Engine plant key to Ford success

First Posted: 2/26/2011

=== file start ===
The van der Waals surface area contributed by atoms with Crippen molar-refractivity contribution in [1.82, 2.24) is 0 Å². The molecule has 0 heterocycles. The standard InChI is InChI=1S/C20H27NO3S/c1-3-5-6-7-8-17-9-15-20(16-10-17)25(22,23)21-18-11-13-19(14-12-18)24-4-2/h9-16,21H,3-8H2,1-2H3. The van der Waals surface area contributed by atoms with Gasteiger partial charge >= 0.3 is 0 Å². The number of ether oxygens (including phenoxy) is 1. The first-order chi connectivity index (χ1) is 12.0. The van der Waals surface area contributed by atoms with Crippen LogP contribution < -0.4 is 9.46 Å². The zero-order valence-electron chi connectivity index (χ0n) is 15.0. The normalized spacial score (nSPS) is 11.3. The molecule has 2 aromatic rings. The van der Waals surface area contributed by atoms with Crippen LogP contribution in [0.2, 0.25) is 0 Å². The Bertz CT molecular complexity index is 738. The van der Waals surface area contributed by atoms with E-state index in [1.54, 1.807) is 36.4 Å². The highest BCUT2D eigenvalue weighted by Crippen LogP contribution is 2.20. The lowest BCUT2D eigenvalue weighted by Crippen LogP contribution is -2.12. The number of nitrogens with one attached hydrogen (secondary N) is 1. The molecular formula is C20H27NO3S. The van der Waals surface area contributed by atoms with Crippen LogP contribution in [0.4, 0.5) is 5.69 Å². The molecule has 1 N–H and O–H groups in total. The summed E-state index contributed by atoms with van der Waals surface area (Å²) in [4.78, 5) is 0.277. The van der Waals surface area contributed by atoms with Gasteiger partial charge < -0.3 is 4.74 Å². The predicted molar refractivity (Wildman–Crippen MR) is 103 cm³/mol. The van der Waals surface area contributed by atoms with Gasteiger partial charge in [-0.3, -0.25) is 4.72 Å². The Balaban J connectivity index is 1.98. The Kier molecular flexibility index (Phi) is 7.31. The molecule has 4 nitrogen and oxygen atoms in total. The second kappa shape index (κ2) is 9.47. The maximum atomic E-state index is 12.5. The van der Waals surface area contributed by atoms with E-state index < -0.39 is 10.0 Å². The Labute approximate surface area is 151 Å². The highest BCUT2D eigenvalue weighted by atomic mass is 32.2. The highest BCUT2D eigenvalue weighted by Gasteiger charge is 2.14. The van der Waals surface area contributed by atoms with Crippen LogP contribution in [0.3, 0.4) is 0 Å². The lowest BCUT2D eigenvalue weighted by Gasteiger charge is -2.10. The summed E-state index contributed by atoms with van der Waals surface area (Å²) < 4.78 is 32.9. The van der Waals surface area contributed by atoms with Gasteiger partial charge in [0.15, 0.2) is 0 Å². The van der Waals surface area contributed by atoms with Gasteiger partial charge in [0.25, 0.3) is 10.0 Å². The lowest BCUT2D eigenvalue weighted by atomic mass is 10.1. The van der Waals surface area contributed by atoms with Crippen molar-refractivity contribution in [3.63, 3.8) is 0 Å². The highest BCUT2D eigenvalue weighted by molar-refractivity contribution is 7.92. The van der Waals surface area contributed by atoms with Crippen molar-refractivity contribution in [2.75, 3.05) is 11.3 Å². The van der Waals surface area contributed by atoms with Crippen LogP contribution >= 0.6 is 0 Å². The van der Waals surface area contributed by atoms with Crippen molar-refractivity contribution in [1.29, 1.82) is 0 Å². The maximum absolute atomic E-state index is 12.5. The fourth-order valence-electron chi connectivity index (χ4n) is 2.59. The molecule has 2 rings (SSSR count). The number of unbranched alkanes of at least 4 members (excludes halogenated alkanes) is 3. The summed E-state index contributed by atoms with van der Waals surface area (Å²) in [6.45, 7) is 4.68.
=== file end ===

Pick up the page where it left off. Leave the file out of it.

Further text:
LIMA — Ford Motor Co. is on a roll and taking the Lima Engine Plant along for the ride.The recession smacked Ford down, like other auto makers. But unlike other American car companies, Ford was better positioned, didn't need federal support and is now reaping the benefits, outgoing plant Manager Adrian Price said.Price is leaving for a promotion as director of Global Ford Production with Ford Motor Co.'s world headquarters in Dearborn, Mich. He managed the plant for four years and leaves on a high note, as the plant added a third crew of about 250 new jobs. Ford has not yet announced Price's replacement.The company began a restructuring and new objectives before the recession, and ramped those up when the economy turned sour.Every employee at Ford has the same four goals, Price said:• Restructuring to operate profitably• Creating products people want and value• Improving the balance sheet• Working effectively together“As a result of having new vehicles and restructuring the business, a lot of people are coming back and reconsidering us,” Price said. “As a result of both standing on our own and doing the right things with a continued laser focus, the public is genuinely exited about the new products we have.” The company generated “tremendous goodwill” not taking a bailout, but Ford is moving past that, Price said, creating products people want.“There's lots to touch and see, lots of new technology, things people genuinely want, and they're excited about,” Price said.While Ford leveraged its global vehicles such as the global Focus and Fiesta to respond quickly with more efficient and electric vehicles (one Michigan plant transformed from a truck plant to vehicle assembly), it also developed better fuel efficiency and performance for some of its mainstays.The Lima Engine Plant is a key facility in the Ford portfolio, Price said.With the salaried and hourly employees and the new shift, the plant employs more than 900 currently and is operating seven days per week, Price said.Plant employees make the 3.5- and 3.7-liter V6 engines, which go in the Lincoln MKX, Ford Edge and the new Ford Explorer from the beginning of 2011.The revamped Explorer earned North American Truck of the Year honors and is America's most fuel-efficient full-size SUV, according to Ford.The four goals Ford now has are the same that they have been for four years, Price said.The Lima Engine Plant opened in 1957 to make V-8 engines for the Edsel, and it has transformed itself multiple times over to remain relevant to the company.“As a plant, everything we do is to support those four objectives,” Price said. “Lima and the engines are a big part of Ford's success.”

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